EDIT: Caveat emptor on Ubuntu distributions from 14.10 and forward - init was chosen over upstart and is being phased in the future. I don't know when that will be done nor what impact it will have on upstart scripts.
Extract from the page RentFree refers to; note that it assumes that you have created a user called bitcoinuser for the sake of security:
There's an upstart script for Ubuntu in the Bitcoin Core source tree. Using that is the most correct way.
However, I just login as the user account I want to run Bitcoin Core daemon, start a terminal (if I'm in the GUI), and run the following command to edit my crontab:
Then I add the following line:
@reboot bitcoind -daemon
Save the file ...
The first thing Bitcoin-QT does is verify that the data stored on the disk is valid. Among other checks this includes verifying the last 288 blocks (the past two days in expectation). This task involves a large number of signature checks and will take some time to complete. Only after the startup checks have successfully completed will the connections to the ...
It's definitely not against the law. It might be breaking the terms of service (ToS) but there's really no reason why any dedicated server hosting provider wouldn't allow you to max out the CPU. I wouldn't do business with them if they limited that. However, you need to read your hosting provider's ToS. They might forbid certain applications like IRC servers,...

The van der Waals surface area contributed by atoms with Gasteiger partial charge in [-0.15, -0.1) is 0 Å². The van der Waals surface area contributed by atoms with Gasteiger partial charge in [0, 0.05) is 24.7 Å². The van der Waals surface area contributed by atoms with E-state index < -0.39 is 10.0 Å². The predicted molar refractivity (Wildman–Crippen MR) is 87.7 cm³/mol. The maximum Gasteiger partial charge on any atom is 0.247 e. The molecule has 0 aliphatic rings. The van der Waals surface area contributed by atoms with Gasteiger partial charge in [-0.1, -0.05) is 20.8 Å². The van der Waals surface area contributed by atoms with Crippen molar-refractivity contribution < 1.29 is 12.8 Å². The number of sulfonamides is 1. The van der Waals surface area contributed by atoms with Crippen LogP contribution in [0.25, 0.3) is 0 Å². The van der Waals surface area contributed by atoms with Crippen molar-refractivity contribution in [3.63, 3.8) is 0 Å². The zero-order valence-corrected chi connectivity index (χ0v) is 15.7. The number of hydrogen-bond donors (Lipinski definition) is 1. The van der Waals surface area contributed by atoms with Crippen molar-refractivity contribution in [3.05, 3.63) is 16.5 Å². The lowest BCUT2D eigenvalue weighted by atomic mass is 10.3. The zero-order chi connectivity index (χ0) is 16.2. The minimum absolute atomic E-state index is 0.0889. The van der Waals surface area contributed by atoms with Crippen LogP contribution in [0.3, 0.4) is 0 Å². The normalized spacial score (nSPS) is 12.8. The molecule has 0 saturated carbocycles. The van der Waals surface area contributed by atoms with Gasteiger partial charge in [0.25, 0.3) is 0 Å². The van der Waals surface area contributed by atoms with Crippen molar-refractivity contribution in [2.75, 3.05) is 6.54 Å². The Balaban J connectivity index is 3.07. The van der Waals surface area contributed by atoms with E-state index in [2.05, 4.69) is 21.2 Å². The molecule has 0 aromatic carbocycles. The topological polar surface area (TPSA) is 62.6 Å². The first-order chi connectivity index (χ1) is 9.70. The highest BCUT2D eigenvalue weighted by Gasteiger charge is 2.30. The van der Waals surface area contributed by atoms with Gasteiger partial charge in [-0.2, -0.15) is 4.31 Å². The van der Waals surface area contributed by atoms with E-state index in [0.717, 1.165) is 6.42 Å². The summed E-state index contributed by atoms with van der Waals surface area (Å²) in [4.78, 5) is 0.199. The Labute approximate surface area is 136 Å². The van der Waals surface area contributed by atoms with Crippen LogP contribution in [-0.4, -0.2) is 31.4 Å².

Multisig and singlesig wallets use the same flow. A Tx proposal need to be created in singlesig wallets also. Copay syncronize across devices, so you can have a non-signing copayers in a 1-1 wallet that submit proposals, for later approval.
The flow is:
create => publish => sign => broadcast.
You can check the official client https://github.com/bitpay/...
If you're mining in a pool, bitcoind doesn't even have anything to do with the system. It doesn't need to be running, it doesn't even need to exist on your hard drive. The remote pool does that for you.
The precautions you can take from an architerual point of view would be as follows:
The database storing the private keys or the seeds in case of HD wallets should be running on a separate instance and only accessible via the application server(AWS allows lots of configuration you can make in the virtual private cloud i.e. VPC to accomplish this).
The keys ...
I would highly recommend using Ubuntu Server for this, as long as you know what you are doing without a GUI. Not having a GUI at all means smaller OS size and much less OS tasks. This translates into more power savings. If you are using graphics cards, a non-GUI OS will improve your mining performance. If using an ASIC/etc. you probably will not see ...
I think you are slightly misunderstanding some things, but basically you are already on the right path.
I signed up for a bitcoin wallet (coinbase) where I am given an id.